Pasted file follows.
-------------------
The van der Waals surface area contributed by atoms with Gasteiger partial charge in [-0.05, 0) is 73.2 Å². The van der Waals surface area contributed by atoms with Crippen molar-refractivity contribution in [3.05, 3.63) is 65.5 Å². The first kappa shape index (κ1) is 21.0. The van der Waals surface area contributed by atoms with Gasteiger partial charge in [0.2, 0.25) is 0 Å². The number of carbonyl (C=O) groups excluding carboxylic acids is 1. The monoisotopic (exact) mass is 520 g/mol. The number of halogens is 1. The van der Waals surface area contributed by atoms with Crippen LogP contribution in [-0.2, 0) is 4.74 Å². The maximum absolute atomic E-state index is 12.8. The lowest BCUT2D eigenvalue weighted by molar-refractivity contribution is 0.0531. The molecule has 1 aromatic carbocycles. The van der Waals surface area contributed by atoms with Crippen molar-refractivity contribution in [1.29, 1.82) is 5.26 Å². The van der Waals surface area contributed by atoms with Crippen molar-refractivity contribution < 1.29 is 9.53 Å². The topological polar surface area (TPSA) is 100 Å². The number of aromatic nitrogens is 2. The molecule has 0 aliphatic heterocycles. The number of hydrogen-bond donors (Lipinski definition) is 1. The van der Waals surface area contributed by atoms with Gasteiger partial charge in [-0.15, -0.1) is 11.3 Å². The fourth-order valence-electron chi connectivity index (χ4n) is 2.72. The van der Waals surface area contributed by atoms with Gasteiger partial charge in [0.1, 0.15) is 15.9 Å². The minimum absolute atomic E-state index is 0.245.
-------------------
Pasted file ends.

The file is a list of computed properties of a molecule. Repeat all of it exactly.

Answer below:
The van der Waals surface area contributed by atoms with Gasteiger partial charge in [-0.05, 0) is 73.2 Å². The van der Waals surface area contributed by atoms with Crippen molar-refractivity contribution in [3.05, 3.63) is 65.5 Å². The first kappa shape index (κ1) is 21.0. The van der Waals surface area contributed by atoms with Gasteiger partial charge in [0.2, 0.25) is 0 Å². The number of carbonyl (C=O) groups excluding carboxylic acids is 1. The monoisotopic (exact) mass is 520 g/mol. The number of halogens is 1. The van der Waals surface area contributed by atoms with Crippen LogP contribution in [-0.2, 0) is 4.74 Å². The maximum absolute atomic E-state index is 12.8. The lowest BCUT2D eigenvalue weighted by molar-refractivity contribution is 0.0531. The molecule has 1 aromatic carbocycles. The van der Waals surface area contributed by atoms with Crippen molar-refractivity contribution in [1.29, 1.82) is 5.26 Å². The van der Waals surface area contributed by atoms with Crippen molar-refractivity contribution < 1.29 is 9.53 Å². The topological polar surface area (TPSA) is 100 Å². The number of aromatic nitrogens is 2. The molecule has 0 aliphatic heterocycles. The number of hydrogen-bond donors (Lipinski definition) is 1. The van der Waals surface area contributed by atoms with Gasteiger partial charge in [-0.15, -0.1) is 11.3 Å². The fourth-order valence-electron chi connectivity index (χ4n) is 2.72. The van der Waals surface area contributed by atoms with Gasteiger partial charge in [0.1, 0.15) is 15.9 Å². The minimum absolute atomic E-state index is 0.245.